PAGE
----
“The support for our manager and players, as always, has been outstanding, and we must continue this support as the team continue to work incredibly hard to secure results on the pitch. The Club understands the strength of feeling from our fanbase, however, it is imperative for us to remind supporters that no matter the purpose – it is illegal to throw missiles onto the pitch or enter the field of play.

“Saturday’s disruption, whilst peaceful, has already caused various internal club issues, not least significant damage to the pitch and a negative personal impact on various club personnel. We recognise the objectives of the protest were not to cause harm in these areas – however the collateral effect of such actions must be recognised.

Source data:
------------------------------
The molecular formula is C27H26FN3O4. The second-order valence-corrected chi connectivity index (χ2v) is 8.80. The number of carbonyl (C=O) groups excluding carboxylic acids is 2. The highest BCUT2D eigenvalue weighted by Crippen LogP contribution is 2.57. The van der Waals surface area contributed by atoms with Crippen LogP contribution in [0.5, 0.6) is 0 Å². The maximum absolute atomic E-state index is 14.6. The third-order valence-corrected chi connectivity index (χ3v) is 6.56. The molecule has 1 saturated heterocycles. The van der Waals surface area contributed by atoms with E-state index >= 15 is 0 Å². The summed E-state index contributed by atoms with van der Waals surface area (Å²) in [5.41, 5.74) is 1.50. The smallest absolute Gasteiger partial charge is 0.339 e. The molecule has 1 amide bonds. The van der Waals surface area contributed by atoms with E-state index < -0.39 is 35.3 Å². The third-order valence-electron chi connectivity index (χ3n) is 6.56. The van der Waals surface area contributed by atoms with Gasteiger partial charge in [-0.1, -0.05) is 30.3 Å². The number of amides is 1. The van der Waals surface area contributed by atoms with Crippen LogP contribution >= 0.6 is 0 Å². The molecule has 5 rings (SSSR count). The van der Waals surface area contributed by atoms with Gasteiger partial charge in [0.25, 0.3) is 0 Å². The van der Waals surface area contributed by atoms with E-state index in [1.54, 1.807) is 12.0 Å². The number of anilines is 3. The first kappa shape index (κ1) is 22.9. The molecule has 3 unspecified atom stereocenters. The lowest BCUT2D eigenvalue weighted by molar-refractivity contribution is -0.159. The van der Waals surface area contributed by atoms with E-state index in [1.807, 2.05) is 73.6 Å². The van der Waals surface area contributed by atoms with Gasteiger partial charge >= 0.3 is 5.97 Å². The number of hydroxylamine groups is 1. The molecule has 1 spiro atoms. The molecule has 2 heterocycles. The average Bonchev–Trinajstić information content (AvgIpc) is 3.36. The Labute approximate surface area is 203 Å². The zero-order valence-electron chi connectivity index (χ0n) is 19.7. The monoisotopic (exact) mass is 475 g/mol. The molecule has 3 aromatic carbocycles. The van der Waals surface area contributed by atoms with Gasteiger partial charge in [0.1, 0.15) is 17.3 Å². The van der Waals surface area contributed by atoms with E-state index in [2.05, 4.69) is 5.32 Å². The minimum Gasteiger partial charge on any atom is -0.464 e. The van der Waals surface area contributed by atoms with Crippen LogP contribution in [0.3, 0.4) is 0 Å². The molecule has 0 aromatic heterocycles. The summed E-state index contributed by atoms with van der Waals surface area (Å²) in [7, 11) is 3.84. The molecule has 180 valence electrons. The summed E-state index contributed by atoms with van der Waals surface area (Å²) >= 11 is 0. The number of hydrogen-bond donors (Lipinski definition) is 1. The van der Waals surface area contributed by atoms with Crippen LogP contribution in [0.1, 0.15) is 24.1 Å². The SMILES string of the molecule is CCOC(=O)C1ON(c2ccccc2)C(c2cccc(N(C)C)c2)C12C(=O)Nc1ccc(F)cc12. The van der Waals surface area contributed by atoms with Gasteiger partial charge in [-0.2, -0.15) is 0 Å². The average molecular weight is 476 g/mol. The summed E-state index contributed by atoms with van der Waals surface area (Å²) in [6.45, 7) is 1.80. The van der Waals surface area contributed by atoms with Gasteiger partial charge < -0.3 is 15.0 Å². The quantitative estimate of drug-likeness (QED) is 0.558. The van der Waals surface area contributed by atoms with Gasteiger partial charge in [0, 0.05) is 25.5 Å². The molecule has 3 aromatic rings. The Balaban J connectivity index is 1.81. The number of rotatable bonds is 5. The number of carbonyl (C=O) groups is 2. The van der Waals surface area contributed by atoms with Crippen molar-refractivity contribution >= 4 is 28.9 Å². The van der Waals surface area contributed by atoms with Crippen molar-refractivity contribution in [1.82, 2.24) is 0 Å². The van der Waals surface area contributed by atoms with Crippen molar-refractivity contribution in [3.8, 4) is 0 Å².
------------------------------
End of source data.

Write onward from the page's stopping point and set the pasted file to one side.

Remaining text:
“Therefore, we plead with our fans to keep any future protests legal and safe to avoid further sanctions and/or damage to the club, its staff and its fanbase.

“The club acknowledges the statement from the EFL regarding Mr Dai. We again confirm that Mr Dai is committed to selling Reading Football Club and discussions with various parties are continuing.”

SEE MORE: Simon Jordan criticises Reading fans’ decision to invade pitch while Jeff Stelling defends protest

This is what fans are saying with crisis club Reading having to take drastic cost-cutting exercise as problems worsen…